Helping consumers to evaluate annual percentage rates (APR) on credit cards.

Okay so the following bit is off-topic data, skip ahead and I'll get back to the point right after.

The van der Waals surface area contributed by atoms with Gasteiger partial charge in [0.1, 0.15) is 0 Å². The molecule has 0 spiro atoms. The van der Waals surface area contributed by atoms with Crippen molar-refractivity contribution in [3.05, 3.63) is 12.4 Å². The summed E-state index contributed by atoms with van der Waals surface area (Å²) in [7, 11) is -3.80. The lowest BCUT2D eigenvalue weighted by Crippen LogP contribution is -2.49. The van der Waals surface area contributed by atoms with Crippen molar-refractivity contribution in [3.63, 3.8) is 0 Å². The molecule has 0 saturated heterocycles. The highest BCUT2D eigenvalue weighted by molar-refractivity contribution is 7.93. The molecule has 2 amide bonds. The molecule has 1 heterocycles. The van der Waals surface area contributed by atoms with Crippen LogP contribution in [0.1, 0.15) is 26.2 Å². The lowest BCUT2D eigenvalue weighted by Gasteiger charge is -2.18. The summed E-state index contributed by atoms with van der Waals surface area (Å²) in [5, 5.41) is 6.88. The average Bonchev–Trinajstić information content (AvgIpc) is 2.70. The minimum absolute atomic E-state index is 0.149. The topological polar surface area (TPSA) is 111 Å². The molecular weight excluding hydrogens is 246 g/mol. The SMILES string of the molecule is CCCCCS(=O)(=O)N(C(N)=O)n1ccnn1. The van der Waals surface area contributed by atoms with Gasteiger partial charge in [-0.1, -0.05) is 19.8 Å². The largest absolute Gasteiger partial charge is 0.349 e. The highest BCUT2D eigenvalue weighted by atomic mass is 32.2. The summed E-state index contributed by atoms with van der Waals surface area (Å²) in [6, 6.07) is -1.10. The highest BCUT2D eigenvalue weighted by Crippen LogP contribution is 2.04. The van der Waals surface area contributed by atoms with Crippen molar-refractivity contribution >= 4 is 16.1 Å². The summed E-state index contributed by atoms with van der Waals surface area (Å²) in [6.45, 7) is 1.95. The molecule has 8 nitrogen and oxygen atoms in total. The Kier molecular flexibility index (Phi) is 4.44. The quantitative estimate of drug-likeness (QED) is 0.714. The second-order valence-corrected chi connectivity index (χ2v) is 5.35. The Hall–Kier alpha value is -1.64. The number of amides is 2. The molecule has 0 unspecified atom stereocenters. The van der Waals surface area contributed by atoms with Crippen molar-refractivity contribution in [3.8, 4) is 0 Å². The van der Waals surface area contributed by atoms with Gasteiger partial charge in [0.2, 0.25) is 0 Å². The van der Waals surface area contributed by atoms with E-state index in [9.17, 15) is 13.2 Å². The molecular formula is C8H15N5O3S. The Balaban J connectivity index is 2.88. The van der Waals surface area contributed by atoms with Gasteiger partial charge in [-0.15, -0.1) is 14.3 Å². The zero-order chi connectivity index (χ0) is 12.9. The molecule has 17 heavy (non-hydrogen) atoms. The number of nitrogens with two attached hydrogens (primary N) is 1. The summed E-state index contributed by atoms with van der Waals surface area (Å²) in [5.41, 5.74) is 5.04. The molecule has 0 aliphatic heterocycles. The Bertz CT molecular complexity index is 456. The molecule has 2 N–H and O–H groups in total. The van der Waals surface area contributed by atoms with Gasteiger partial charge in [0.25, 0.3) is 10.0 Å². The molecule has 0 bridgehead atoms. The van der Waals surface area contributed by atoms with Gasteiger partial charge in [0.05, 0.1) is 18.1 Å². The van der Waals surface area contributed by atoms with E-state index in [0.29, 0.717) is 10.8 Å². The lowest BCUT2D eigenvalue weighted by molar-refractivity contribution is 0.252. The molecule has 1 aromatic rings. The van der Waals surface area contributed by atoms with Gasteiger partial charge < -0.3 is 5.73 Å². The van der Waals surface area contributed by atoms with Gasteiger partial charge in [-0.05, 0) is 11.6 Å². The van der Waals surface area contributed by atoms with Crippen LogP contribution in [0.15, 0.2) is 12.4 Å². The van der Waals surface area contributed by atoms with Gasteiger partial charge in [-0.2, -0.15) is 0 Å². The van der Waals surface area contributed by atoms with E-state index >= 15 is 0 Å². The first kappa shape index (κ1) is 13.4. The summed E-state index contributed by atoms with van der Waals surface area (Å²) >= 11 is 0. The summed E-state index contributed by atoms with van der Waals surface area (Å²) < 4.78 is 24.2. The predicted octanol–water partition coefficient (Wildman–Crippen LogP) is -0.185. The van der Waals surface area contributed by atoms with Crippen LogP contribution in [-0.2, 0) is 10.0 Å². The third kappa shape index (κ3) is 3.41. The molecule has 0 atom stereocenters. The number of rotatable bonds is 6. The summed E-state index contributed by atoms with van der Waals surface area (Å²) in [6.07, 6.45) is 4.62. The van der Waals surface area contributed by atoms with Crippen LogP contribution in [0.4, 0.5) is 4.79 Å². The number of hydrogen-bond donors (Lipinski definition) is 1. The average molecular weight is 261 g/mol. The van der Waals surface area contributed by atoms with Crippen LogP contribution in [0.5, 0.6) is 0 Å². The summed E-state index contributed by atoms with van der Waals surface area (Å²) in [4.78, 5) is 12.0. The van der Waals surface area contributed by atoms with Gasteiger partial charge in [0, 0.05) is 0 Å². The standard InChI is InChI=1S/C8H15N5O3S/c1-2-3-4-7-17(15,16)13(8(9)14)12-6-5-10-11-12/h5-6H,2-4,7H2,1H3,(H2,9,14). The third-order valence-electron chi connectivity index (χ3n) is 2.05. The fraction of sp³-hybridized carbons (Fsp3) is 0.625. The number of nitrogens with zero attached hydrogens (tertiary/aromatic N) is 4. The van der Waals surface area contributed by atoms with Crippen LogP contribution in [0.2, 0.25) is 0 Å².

To help consumers make informed decisions, regulators often impose disclosure requirements on financial institutions. However, disclosures may not be informative for consumers if they contain difficult-to-evaluate attributes, such as annual percentage rates (APRs). To improve a consumer’s ability to evaluate the relative attractiveness of products with difficult-to-evaluate attributes, evaluability theory suggests providing consumers with distributional information. Here, we tested whether credit card disclosures containing graphs of the distribution of APRs in the credit card market help consumers estimate the relative costs of credit and evaluate credit cards. In two studies, we found that consumers using standard credit card disclosures (without distributional information) underestimated the costs of credit card APRs relative to the market. We then built on the graph design literature to design different graphs for presenting distributional APR information. A comparison of the graphs we designed showed that a histogram was most successful at improving consumers’ estimates of APR costs relative to the market and modifying consumers’ evaluations of an expensive credit card. We discuss the implications of our findings for evaluability theory, graph design, and communication efforts that aim to provide consumers with meaningful financial disclosures. (PsycINFO Database Record (c) 2019 APA, all rights reserved)